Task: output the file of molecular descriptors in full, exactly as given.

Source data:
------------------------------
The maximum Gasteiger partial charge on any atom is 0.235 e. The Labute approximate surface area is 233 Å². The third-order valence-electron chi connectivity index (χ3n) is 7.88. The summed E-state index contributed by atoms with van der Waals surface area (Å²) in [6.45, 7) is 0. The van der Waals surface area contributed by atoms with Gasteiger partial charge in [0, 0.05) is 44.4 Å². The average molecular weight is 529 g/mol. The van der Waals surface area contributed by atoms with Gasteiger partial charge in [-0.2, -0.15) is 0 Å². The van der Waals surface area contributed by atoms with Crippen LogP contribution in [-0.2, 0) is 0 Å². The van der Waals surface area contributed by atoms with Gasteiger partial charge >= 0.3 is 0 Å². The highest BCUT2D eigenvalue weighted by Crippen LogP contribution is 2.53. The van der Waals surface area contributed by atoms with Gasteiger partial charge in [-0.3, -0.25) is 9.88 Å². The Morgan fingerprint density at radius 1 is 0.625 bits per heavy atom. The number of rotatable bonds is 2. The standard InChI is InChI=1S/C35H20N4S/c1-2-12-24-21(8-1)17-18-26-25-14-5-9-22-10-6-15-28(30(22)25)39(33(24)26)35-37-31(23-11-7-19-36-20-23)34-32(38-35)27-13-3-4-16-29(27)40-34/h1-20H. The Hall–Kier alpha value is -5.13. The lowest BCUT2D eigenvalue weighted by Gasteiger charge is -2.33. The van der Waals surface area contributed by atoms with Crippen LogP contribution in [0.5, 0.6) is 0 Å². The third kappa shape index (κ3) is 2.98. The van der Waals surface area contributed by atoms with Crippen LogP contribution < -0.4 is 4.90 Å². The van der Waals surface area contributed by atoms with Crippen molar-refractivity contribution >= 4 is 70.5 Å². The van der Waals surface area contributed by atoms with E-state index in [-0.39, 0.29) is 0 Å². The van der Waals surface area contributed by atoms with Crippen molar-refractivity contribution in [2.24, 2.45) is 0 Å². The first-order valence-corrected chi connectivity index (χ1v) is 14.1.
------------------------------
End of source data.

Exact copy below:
The maximum Gasteiger partial charge on any atom is 0.235 e. The Labute approximate surface area is 233 Å². The third-order valence-electron chi connectivity index (χ3n) is 7.88. The summed E-state index contributed by atoms with van der Waals surface area (Å²) in [6.45, 7) is 0. The van der Waals surface area contributed by atoms with Gasteiger partial charge in [0, 0.05) is 44.4 Å². The average molecular weight is 529 g/mol. The van der Waals surface area contributed by atoms with Gasteiger partial charge in [-0.2, -0.15) is 0 Å². The van der Waals surface area contributed by atoms with Crippen LogP contribution in [-0.2, 0) is 0 Å². The van der Waals surface area contributed by atoms with Gasteiger partial charge >= 0.3 is 0 Å². The highest BCUT2D eigenvalue weighted by Crippen LogP contribution is 2.53. The van der Waals surface area contributed by atoms with Gasteiger partial charge in [-0.3, -0.25) is 9.88 Å². The Morgan fingerprint density at radius 1 is 0.625 bits per heavy atom. The number of rotatable bonds is 2. The standard InChI is InChI=1S/C35H20N4S/c1-2-12-24-21(8-1)17-18-26-25-14-5-9-22-10-6-15-28(30(22)25)39(33(24)26)35-37-31(23-11-7-19-36-20-23)34-32(38-35)27-13-3-4-16-29(27)40-34/h1-20H. The Hall–Kier alpha value is -5.13. The lowest BCUT2D eigenvalue weighted by Gasteiger charge is -2.33. The van der Waals surface area contributed by atoms with Crippen LogP contribution in [0.5, 0.6) is 0 Å². The third kappa shape index (κ3) is 2.98. The van der Waals surface area contributed by atoms with Crippen LogP contribution < -0.4 is 4.90 Å². The van der Waals surface area contributed by atoms with Crippen molar-refractivity contribution >= 4 is 70.5 Å². The van der Waals surface area contributed by atoms with E-state index in [-0.39, 0.29) is 0 Å². The van der Waals surface area contributed by atoms with Crippen molar-refractivity contribution in [2.24, 2.45) is 0 Å². The first-order valence-corrected chi connectivity index (χ1v) is 14.1.